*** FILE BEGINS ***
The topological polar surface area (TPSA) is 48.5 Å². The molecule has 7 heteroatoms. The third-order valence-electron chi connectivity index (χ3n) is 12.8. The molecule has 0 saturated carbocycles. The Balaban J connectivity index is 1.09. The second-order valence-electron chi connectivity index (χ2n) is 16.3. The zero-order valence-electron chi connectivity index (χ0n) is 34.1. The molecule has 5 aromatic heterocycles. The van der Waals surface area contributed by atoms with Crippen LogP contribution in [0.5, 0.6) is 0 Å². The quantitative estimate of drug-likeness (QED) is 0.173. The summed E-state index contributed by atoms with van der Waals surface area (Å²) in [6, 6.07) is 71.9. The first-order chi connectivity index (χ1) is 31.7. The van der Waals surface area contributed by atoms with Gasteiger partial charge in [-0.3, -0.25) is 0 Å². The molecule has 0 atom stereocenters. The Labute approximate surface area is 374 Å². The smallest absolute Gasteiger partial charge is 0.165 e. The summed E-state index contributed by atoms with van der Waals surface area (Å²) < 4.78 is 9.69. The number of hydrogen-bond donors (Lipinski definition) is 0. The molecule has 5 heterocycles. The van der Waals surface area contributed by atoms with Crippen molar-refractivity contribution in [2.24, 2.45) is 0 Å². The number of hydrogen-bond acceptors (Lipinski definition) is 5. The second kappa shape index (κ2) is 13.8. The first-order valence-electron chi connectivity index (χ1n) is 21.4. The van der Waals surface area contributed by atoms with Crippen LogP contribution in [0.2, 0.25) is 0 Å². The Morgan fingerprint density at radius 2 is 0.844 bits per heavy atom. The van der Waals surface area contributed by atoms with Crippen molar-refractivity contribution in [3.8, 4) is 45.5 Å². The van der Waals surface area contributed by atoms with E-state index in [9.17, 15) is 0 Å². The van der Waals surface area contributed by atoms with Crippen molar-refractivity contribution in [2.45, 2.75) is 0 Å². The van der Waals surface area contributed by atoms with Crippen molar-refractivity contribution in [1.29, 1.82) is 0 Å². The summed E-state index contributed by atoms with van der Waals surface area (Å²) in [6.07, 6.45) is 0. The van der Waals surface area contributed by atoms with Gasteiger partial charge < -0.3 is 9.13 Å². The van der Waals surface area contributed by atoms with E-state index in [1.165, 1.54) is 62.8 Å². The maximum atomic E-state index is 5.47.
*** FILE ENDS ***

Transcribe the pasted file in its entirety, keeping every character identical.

The topological polar surface area (TPSA) is 48.5 Å². The molecule has 7 heteroatoms. The third-order valence-electron chi connectivity index (χ3n) is 12.8. The molecule has 0 saturated carbocycles. The Balaban J connectivity index is 1.09. The second-order valence-electron chi connectivity index (χ2n) is 16.3. The zero-order valence-electron chi connectivity index (χ0n) is 34.1. The molecule has 5 aromatic heterocycles. The van der Waals surface area contributed by atoms with Crippen LogP contribution in [0.5, 0.6) is 0 Å². The quantitative estimate of drug-likeness (QED) is 0.173. The summed E-state index contributed by atoms with van der Waals surface area (Å²) in [6, 6.07) is 71.9. The first-order chi connectivity index (χ1) is 31.7. The van der Waals surface area contributed by atoms with Gasteiger partial charge in [-0.3, -0.25) is 0 Å². The molecule has 0 atom stereocenters. The Labute approximate surface area is 374 Å². The smallest absolute Gasteiger partial charge is 0.165 e. The summed E-state index contributed by atoms with van der Waals surface area (Å²) < 4.78 is 9.69. The number of hydrogen-bond donors (Lipinski definition) is 0. The molecule has 5 heterocycles. The van der Waals surface area contributed by atoms with Crippen molar-refractivity contribution in [2.24, 2.45) is 0 Å². The number of hydrogen-bond acceptors (Lipinski definition) is 5. The second kappa shape index (κ2) is 13.8. The first-order valence-electron chi connectivity index (χ1n) is 21.4. The van der Waals surface area contributed by atoms with Crippen LogP contribution in [0.2, 0.25) is 0 Å². The Morgan fingerprint density at radius 2 is 0.844 bits per heavy atom. The van der Waals surface area contributed by atoms with Crippen molar-refractivity contribution in [3.8, 4) is 45.5 Å². The van der Waals surface area contributed by atoms with E-state index in [9.17, 15) is 0 Å². The van der Waals surface area contributed by atoms with Crippen molar-refractivity contribution in [2.45, 2.75) is 0 Å². The van der Waals surface area contributed by atoms with Crippen molar-refractivity contribution in [1.29, 1.82) is 0 Å². The summed E-state index contributed by atoms with van der Waals surface area (Å²) in [6.07, 6.45) is 0. The van der Waals surface area contributed by atoms with Gasteiger partial charge < -0.3 is 9.13 Å². The van der Waals surface area contributed by atoms with E-state index in [1.165, 1.54) is 62.8 Å². The maximum atomic E-state index is 5.47.